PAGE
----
BEIJING, Oct. 26 (UPI) -- The New York Times says China blocked its websites after its report that Premier Wen Jiabao's relatives have accumulated "controlled assets" of $2.7 billion.
The newspaper said Beijing swiftly blocked access Friday to its English and Chinese-language websites "from computers in mainland China in response to the news organization's decision to post an article in both languages describing wealth accumulated by the family of the country's prime minister."
In its investigation, the Times said Wen Jiabao has been described in the state media as "the People's Premier" and "Grandpa Wen."
However, the newspaper's Shanghai bureau chief found many of Wen's close relatives including his wife and son "have become extraordinarily wealthy" during his tenure, accumulating shares in banks, jewelers, real estate and telecom companies over which Wen has broad authority and that the "relatives have controlled assets worth at least $2.7 billion."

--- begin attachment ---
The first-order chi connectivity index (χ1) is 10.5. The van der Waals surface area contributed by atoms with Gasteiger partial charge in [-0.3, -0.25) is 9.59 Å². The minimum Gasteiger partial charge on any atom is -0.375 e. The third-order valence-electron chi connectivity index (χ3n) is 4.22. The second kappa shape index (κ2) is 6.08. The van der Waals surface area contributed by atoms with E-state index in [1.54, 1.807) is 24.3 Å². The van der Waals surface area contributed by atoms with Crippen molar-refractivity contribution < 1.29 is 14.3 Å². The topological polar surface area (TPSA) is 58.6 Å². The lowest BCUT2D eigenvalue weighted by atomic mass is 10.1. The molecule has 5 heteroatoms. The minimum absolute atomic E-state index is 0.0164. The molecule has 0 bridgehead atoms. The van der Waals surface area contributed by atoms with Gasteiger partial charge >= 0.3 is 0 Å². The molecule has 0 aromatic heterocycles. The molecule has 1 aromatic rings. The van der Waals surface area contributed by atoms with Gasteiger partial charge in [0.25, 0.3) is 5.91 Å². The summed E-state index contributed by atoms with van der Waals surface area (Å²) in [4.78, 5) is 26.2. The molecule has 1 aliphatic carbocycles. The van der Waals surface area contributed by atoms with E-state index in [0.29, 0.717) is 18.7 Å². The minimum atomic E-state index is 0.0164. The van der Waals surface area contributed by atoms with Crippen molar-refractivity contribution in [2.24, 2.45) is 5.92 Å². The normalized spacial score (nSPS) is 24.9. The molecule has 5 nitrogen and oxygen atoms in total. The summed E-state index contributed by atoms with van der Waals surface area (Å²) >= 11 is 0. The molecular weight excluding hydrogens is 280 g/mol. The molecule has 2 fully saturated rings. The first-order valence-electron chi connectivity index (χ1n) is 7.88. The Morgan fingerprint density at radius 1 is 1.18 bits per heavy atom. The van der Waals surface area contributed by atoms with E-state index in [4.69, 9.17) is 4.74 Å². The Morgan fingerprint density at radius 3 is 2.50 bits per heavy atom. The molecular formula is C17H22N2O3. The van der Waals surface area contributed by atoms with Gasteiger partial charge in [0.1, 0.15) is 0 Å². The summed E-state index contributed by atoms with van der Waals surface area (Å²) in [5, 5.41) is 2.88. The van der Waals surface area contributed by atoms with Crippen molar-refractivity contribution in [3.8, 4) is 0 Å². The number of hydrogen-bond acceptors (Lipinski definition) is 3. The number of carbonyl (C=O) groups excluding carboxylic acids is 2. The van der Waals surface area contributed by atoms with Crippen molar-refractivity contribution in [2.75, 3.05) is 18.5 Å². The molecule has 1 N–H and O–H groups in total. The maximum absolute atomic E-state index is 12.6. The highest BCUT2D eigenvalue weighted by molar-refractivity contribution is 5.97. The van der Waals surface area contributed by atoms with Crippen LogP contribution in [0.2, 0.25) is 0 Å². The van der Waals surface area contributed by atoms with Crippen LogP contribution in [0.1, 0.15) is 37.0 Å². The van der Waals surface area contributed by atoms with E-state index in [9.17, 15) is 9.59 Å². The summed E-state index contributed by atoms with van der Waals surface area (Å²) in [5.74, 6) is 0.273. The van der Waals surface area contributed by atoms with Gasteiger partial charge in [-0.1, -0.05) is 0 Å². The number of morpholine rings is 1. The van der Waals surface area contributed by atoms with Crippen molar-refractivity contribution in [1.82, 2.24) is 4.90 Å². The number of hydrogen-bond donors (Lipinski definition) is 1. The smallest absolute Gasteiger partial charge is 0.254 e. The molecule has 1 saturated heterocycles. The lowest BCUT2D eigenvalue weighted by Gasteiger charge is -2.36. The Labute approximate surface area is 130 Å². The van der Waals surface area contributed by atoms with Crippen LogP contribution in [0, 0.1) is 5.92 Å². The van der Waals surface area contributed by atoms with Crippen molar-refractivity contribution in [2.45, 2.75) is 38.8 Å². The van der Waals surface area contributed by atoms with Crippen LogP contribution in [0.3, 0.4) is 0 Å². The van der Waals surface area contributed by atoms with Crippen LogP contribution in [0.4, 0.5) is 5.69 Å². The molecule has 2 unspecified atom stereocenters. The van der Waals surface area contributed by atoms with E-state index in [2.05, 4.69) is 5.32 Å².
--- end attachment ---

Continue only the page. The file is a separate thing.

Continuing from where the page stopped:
The report said its bureau chief had collected and reviewed corporate and regulatory documents tied to Wen's relatives, their friends, work colleagues and business partners. No holdings, however, were found in Wen's name.
The Times said China has extensive Internet censorship, monitored by tens of thousands of employees.
Times spokeswoman Eileen Murphy expressed hope that full access to its websites would be restored soon.
The article on Wen and his family comes ahead of next month's Chinese Communist Party's annual congress, which will also mark the country's once-a-decade change of leadership.
China has been hit by a number of scandals as the party strives to preserve its image at home and abroad.